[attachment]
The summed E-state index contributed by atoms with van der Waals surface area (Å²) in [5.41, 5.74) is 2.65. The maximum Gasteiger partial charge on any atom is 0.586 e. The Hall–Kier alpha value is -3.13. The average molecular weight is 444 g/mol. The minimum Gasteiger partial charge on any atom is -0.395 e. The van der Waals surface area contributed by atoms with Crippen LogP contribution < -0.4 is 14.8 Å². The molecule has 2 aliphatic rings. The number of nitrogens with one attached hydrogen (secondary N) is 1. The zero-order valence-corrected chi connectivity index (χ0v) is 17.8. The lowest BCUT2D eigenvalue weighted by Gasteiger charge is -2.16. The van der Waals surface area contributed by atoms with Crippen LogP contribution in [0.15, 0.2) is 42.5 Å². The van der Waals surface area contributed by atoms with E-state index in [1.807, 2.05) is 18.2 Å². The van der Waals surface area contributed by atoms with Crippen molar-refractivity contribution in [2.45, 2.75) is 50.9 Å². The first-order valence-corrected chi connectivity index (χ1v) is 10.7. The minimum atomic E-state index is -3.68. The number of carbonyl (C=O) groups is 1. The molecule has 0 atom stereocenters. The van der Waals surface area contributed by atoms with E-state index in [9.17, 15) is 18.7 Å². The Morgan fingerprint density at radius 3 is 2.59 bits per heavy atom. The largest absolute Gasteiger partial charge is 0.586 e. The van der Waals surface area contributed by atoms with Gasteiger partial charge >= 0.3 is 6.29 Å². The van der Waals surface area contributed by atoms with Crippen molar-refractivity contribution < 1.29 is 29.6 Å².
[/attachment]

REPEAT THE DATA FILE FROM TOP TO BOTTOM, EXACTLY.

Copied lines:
The summed E-state index contributed by atoms with van der Waals surface area (Å²) in [5.41, 5.74) is 2.65. The maximum Gasteiger partial charge on any atom is 0.586 e. The Hall–Kier alpha value is -3.13. The average molecular weight is 444 g/mol. The minimum Gasteiger partial charge on any atom is -0.395 e. The van der Waals surface area contributed by atoms with Crippen LogP contribution < -0.4 is 14.8 Å². The molecule has 2 aliphatic rings. The number of nitrogens with one attached hydrogen (secondary N) is 1. The zero-order valence-corrected chi connectivity index (χ0v) is 17.8. The lowest BCUT2D eigenvalue weighted by Gasteiger charge is -2.16. The van der Waals surface area contributed by atoms with Crippen LogP contribution in [0.15, 0.2) is 42.5 Å². The van der Waals surface area contributed by atoms with E-state index in [1.807, 2.05) is 18.2 Å². The van der Waals surface area contributed by atoms with Crippen molar-refractivity contribution in [2.45, 2.75) is 50.9 Å². The first-order valence-corrected chi connectivity index (χ1v) is 10.7. The minimum atomic E-state index is -3.68. The number of carbonyl (C=O) groups is 1. The molecule has 0 atom stereocenters. The van der Waals surface area contributed by atoms with E-state index in [9.17, 15) is 18.7 Å². The Morgan fingerprint density at radius 3 is 2.59 bits per heavy atom. The largest absolute Gasteiger partial charge is 0.586 e. The van der Waals surface area contributed by atoms with Gasteiger partial charge >= 0.3 is 6.29 Å². The van der Waals surface area contributed by atoms with Crippen molar-refractivity contribution < 1.29 is 29.6 Å².